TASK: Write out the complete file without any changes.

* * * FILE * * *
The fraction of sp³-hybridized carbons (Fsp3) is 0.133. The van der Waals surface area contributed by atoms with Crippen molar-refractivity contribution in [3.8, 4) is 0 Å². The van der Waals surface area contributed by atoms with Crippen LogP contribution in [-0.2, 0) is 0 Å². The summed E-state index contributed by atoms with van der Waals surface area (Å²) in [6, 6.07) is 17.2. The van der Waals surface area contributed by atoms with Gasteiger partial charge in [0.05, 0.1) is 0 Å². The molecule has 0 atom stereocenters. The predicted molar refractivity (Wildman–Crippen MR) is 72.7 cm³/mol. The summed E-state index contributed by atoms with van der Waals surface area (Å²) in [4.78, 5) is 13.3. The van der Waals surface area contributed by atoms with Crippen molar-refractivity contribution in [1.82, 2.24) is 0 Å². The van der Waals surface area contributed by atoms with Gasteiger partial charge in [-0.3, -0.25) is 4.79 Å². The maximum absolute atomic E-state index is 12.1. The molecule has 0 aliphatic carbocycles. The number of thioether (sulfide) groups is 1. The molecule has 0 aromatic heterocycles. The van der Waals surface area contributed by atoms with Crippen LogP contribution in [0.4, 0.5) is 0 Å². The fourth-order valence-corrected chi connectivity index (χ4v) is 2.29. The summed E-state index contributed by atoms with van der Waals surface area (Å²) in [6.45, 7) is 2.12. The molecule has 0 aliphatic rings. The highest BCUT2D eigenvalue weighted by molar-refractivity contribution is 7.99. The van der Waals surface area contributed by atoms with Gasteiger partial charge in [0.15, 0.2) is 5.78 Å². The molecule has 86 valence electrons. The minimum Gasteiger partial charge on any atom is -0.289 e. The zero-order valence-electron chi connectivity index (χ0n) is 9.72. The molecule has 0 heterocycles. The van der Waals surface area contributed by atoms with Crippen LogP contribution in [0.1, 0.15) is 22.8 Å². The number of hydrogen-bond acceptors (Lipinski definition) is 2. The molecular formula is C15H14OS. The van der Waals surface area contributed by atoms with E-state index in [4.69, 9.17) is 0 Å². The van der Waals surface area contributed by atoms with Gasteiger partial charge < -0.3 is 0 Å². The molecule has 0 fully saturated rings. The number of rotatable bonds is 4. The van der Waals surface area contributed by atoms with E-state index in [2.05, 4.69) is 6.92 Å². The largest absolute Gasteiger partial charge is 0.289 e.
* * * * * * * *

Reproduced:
The fraction of sp³-hybridized carbons (Fsp3) is 0.133. The van der Waals surface area contributed by atoms with Crippen molar-refractivity contribution in [3.8, 4) is 0 Å². The van der Waals surface area contributed by atoms with Crippen LogP contribution in [-0.2, 0) is 0 Å². The summed E-state index contributed by atoms with van der Waals surface area (Å²) in [6, 6.07) is 17.2. The van der Waals surface area contributed by atoms with Gasteiger partial charge in [0.05, 0.1) is 0 Å². The molecule has 0 atom stereocenters. The predicted molar refractivity (Wildman–Crippen MR) is 72.7 cm³/mol. The summed E-state index contributed by atoms with van der Waals surface area (Å²) in [4.78, 5) is 13.3. The van der Waals surface area contributed by atoms with Crippen molar-refractivity contribution in [1.82, 2.24) is 0 Å². The van der Waals surface area contributed by atoms with Gasteiger partial charge in [-0.3, -0.25) is 4.79 Å². The maximum absolute atomic E-state index is 12.1. The molecule has 0 aliphatic carbocycles. The number of thioether (sulfide) groups is 1. The molecule has 0 aromatic heterocycles. The van der Waals surface area contributed by atoms with Crippen LogP contribution in [0.4, 0.5) is 0 Å². The fourth-order valence-corrected chi connectivity index (χ4v) is 2.29. The summed E-state index contributed by atoms with van der Waals surface area (Å²) in [6.45, 7) is 2.12. The molecule has 0 aliphatic rings. The highest BCUT2D eigenvalue weighted by molar-refractivity contribution is 7.99. The van der Waals surface area contributed by atoms with Gasteiger partial charge in [0.15, 0.2) is 5.78 Å². The molecule has 86 valence electrons. The minimum Gasteiger partial charge on any atom is -0.289 e. The zero-order valence-electron chi connectivity index (χ0n) is 9.72. The molecule has 0 heterocycles. The van der Waals surface area contributed by atoms with Crippen LogP contribution in [0.1, 0.15) is 22.8 Å². The number of hydrogen-bond acceptors (Lipinski definition) is 2. The molecular formula is C15H14OS. The van der Waals surface area contributed by atoms with E-state index in [4.69, 9.17) is 0 Å². The van der Waals surface area contributed by atoms with Gasteiger partial charge < -0.3 is 0 Å². The molecule has 0 fully saturated rings. The number of rotatable bonds is 4. The van der Waals surface area contributed by atoms with E-state index in [2.05, 4.69) is 6.92 Å². The largest absolute Gasteiger partial charge is 0.289 e.